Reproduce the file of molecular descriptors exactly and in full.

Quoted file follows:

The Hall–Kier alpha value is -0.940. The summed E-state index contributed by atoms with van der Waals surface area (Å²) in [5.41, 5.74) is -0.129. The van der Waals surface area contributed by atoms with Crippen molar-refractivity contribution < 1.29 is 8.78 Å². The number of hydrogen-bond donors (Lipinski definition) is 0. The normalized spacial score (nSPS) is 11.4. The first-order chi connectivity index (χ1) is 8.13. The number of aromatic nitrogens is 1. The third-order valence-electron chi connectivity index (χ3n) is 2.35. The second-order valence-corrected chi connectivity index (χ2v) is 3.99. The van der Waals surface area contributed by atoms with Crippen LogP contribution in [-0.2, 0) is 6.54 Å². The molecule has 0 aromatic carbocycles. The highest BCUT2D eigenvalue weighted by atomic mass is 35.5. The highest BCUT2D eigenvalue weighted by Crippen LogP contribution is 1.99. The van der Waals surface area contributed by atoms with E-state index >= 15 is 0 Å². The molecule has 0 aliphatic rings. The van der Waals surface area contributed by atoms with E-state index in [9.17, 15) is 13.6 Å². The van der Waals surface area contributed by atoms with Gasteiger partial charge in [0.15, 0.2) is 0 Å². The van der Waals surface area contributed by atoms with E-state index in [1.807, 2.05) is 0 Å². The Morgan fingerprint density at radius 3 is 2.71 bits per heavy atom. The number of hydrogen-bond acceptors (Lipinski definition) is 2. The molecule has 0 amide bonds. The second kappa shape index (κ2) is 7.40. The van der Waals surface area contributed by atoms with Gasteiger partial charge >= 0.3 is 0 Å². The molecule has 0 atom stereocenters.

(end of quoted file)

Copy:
The Hall–Kier alpha value is -0.940. The summed E-state index contributed by atoms with van der Waals surface area (Å²) in [5.41, 5.74) is -0.129. The van der Waals surface area contributed by atoms with Crippen molar-refractivity contribution < 1.29 is 8.78 Å². The number of hydrogen-bond donors (Lipinski definition) is 0. The normalized spacial score (nSPS) is 11.4. The first-order chi connectivity index (χ1) is 8.13. The number of aromatic nitrogens is 1. The third-order valence-electron chi connectivity index (χ3n) is 2.35. The second-order valence-corrected chi connectivity index (χ2v) is 3.99. The van der Waals surface area contributed by atoms with Crippen LogP contribution in [-0.2, 0) is 6.54 Å². The molecule has 0 aromatic carbocycles. The highest BCUT2D eigenvalue weighted by atomic mass is 35.5. The highest BCUT2D eigenvalue weighted by Crippen LogP contribution is 1.99. The van der Waals surface area contributed by atoms with E-state index >= 15 is 0 Å². The molecule has 0 aliphatic rings. The van der Waals surface area contributed by atoms with E-state index in [9.17, 15) is 13.6 Å². The van der Waals surface area contributed by atoms with Gasteiger partial charge in [0.15, 0.2) is 0 Å². The van der Waals surface area contributed by atoms with E-state index in [1.807, 2.05) is 0 Å². The Morgan fingerprint density at radius 3 is 2.71 bits per heavy atom. The number of hydrogen-bond acceptors (Lipinski definition) is 2. The molecule has 0 amide bonds. The second kappa shape index (κ2) is 7.40. The van der Waals surface area contributed by atoms with Gasteiger partial charge >= 0.3 is 0 Å². The molecule has 0 atom stereocenters.